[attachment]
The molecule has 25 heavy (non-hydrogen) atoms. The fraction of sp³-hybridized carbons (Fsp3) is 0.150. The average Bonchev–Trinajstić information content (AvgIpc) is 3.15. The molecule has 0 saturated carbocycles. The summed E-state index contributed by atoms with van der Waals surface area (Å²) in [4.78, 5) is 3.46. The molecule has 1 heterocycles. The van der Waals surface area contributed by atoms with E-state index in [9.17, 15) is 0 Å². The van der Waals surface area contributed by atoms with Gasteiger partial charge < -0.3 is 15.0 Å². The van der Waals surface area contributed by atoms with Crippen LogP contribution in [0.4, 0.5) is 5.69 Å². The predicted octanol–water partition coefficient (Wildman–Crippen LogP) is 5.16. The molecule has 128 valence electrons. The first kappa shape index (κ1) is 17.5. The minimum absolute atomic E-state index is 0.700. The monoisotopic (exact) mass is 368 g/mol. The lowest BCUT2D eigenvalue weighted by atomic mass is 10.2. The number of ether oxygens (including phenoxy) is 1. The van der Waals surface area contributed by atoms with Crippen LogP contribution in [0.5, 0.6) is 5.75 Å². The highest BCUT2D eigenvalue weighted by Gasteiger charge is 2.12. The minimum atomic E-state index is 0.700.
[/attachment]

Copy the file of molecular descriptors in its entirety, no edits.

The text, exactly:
The molecule has 25 heavy (non-hydrogen) atoms. The fraction of sp³-hybridized carbons (Fsp3) is 0.150. The average Bonchev–Trinajstić information content (AvgIpc) is 3.15. The molecule has 0 saturated carbocycles. The summed E-state index contributed by atoms with van der Waals surface area (Å²) in [4.78, 5) is 3.46. The molecule has 1 heterocycles. The van der Waals surface area contributed by atoms with E-state index in [9.17, 15) is 0 Å². The van der Waals surface area contributed by atoms with Gasteiger partial charge < -0.3 is 15.0 Å². The van der Waals surface area contributed by atoms with Crippen LogP contribution in [0.4, 0.5) is 5.69 Å². The predicted octanol–water partition coefficient (Wildman–Crippen LogP) is 5.16. The molecule has 128 valence electrons. The first kappa shape index (κ1) is 17.5. The minimum absolute atomic E-state index is 0.700. The monoisotopic (exact) mass is 368 g/mol. The lowest BCUT2D eigenvalue weighted by atomic mass is 10.2. The number of ether oxygens (including phenoxy) is 1. The van der Waals surface area contributed by atoms with Crippen LogP contribution in [0.5, 0.6) is 5.75 Å². The highest BCUT2D eigenvalue weighted by Gasteiger charge is 2.12. The minimum atomic E-state index is 0.700.